The term depression is widely used to describe a state in which a person is unable to express himself emotionally to the point that his life is impaired or dysfunctional. Depression can result from any number of different causes, among them childhood trauma, loss of a loved one, failure in one’s marriage and loss of a job, to name just a few.

People suffering from depression have probably been faced with difficulties that are still unsolved because they’ve never learned to deal with emotional conflict. Recovery from depression involves three steps:

1) biochemical balancing and detoxification
2) emotional release and awareness
3) establishing confidence and grounding.

Emotional release and self-awareness are integral to much of the therapy here, especially the Tourist Program. Role play in a structured setting helps people overcome old childhood conflicts and learn new behavior in the present time. The person will go through ups and downs while allowing all their feelings. The Tourist family creates the loving bond that makes healing possible, in order to feel lovable in any situation.

Coming to grips with depression means leaving behind one’s former belief system. Instead of thinking that “repression is safe and needed for my own survival and that of the family structure,” the person needs to become aware that “expression of feelings is safe, exciting and unfolds my potential.” Working through a lot of traumatic situations of the past becomes a very self-empowering act and is an absolute “must” in treatment for depression.

Finally, the person needs to face their feelings and gain confidence  They can deal with life by applying the new tools he learned during therapy. It’s important that the person find their own solutions in difficult moments rather than being told how to act. This approach strengthens self-confidence and builds self-esteem, especially when the person knows that it’s safe to experiment and make mistakes, and that there is always a home – the Humaniversity – where one can feel loved and supported.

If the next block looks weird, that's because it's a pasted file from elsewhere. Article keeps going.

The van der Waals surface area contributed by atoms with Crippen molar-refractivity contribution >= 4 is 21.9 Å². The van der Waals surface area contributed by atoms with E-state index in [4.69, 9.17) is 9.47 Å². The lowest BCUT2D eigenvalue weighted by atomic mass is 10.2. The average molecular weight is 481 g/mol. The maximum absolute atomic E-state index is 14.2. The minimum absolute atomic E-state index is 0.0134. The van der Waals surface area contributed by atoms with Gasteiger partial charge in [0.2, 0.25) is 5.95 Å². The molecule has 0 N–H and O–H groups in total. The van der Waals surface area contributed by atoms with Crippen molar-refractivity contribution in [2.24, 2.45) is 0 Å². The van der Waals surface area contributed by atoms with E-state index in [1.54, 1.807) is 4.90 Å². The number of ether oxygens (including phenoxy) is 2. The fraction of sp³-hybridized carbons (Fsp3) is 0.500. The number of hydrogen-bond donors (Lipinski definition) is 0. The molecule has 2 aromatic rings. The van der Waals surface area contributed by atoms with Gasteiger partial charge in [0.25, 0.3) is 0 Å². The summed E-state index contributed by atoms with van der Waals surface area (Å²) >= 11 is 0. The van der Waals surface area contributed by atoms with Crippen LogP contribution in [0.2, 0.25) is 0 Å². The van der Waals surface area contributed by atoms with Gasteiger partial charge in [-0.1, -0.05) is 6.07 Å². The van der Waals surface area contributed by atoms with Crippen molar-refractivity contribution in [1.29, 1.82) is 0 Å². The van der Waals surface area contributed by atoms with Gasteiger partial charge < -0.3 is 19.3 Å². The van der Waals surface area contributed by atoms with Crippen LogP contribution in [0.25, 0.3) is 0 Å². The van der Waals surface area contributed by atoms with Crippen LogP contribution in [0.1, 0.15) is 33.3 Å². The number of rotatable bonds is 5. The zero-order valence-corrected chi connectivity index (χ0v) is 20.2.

Is there the possibility of relapse, you may ask? Relapse is a word invented by psychologists. It means the person has gone back to their old negative behavior or pattern: when a junkie comes out of a detox program and goes right back to drugs, they relapsed; when a depressed person comes out of therapy and after a while feels bad and depressed again,they relapsed. But instead of saying, “I relapsed,” the person could also say, “I don't feel good.” “Relapse” officially indicates that the therapy was not successful or that the person needs therapy or support again.

The fact is that life always brings ups and downs, and that’s what relapse actually is: a human response to life – and completely unavoidable! Without it you don't live your life totally. It’s the individual’s responsibility to create an environment based on love and friendship where they are accepted with their ups and downs, and where they get support to deal with their conflicts.

Book Recommendations:
The Anti-Depressant Fact Book, by Peter R. Breggin, M.D.
Toxic Psychiatry, by Peter R.Breggin, M.D. (extended version)
Rethinking Psychiatric Drugs, by Grace E. Jackson, M.D.
Psychiatric Drugs Explained, by David Healy
Prozac Explained, by Joseph Glenmullen, M.D.
Let Them Eat Prozac, by David Healy